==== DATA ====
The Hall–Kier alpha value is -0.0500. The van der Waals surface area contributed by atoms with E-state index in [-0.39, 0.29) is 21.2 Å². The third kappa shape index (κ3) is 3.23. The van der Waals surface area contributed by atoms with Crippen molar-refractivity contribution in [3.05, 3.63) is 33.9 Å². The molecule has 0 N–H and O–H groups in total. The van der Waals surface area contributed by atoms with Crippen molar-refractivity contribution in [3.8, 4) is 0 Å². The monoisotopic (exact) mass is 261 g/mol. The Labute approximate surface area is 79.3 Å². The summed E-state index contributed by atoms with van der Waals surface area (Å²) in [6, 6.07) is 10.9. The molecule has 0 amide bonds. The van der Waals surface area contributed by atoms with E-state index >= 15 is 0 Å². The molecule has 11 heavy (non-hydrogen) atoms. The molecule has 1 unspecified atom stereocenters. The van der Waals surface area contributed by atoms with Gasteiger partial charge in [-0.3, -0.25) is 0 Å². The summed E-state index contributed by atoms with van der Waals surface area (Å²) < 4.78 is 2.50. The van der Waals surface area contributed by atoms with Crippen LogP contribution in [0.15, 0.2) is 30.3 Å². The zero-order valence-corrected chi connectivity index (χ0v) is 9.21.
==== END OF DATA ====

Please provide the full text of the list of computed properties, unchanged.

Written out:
The Hall–Kier alpha value is -0.0500. The van der Waals surface area contributed by atoms with E-state index in [-0.39, 0.29) is 21.2 Å². The third kappa shape index (κ3) is 3.23. The van der Waals surface area contributed by atoms with Crippen molar-refractivity contribution in [3.05, 3.63) is 33.9 Å². The molecule has 0 N–H and O–H groups in total. The van der Waals surface area contributed by atoms with Crippen molar-refractivity contribution in [3.8, 4) is 0 Å². The monoisotopic (exact) mass is 261 g/mol. The Labute approximate surface area is 79.3 Å². The summed E-state index contributed by atoms with van der Waals surface area (Å²) in [6, 6.07) is 10.9. The molecule has 0 amide bonds. The van der Waals surface area contributed by atoms with E-state index >= 15 is 0 Å². The molecule has 11 heavy (non-hydrogen) atoms. The molecule has 1 unspecified atom stereocenters. The van der Waals surface area contributed by atoms with Gasteiger partial charge in [-0.3, -0.25) is 0 Å². The summed E-state index contributed by atoms with van der Waals surface area (Å²) < 4.78 is 2.50. The van der Waals surface area contributed by atoms with Crippen LogP contribution in [0.15, 0.2) is 30.3 Å². The zero-order valence-corrected chi connectivity index (χ0v) is 9.21.